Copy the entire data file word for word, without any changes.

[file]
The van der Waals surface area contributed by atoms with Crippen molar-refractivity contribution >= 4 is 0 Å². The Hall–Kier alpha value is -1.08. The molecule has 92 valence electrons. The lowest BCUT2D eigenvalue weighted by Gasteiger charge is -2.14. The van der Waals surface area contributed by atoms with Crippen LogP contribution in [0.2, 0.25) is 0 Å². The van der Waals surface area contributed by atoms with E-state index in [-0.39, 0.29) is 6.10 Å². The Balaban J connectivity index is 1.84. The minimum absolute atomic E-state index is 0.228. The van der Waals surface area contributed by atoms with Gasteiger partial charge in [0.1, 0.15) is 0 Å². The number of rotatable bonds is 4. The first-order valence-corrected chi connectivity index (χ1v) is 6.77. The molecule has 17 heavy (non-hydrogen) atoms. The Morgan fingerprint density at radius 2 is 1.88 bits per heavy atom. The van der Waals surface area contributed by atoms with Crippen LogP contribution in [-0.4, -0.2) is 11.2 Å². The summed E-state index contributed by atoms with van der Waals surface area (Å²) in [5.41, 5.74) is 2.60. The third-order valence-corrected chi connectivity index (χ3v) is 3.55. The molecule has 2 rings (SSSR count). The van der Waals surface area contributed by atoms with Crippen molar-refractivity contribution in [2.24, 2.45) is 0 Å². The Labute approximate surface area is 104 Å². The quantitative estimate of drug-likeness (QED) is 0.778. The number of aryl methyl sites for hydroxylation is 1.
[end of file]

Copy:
The van der Waals surface area contributed by atoms with Crippen molar-refractivity contribution >= 4 is 0 Å². The Hall–Kier alpha value is -1.08. The molecule has 92 valence electrons. The lowest BCUT2D eigenvalue weighted by Gasteiger charge is -2.14. The van der Waals surface area contributed by atoms with Crippen LogP contribution in [0.2, 0.25) is 0 Å². The van der Waals surface area contributed by atoms with E-state index in [-0.39, 0.29) is 6.10 Å². The Balaban J connectivity index is 1.84. The minimum absolute atomic E-state index is 0.228. The van der Waals surface area contributed by atoms with Gasteiger partial charge in [0.1, 0.15) is 0 Å². The number of rotatable bonds is 4. The first-order valence-corrected chi connectivity index (χ1v) is 6.77. The molecule has 17 heavy (non-hydrogen) atoms. The Morgan fingerprint density at radius 2 is 1.88 bits per heavy atom. The van der Waals surface area contributed by atoms with Crippen LogP contribution in [-0.4, -0.2) is 11.2 Å². The summed E-state index contributed by atoms with van der Waals surface area (Å²) in [5.41, 5.74) is 2.60. The third-order valence-corrected chi connectivity index (χ3v) is 3.55. The molecule has 2 rings (SSSR count). The van der Waals surface area contributed by atoms with Crippen molar-refractivity contribution in [2.24, 2.45) is 0 Å². The Labute approximate surface area is 104 Å². The quantitative estimate of drug-likeness (QED) is 0.778. The number of aryl methyl sites for hydroxylation is 1.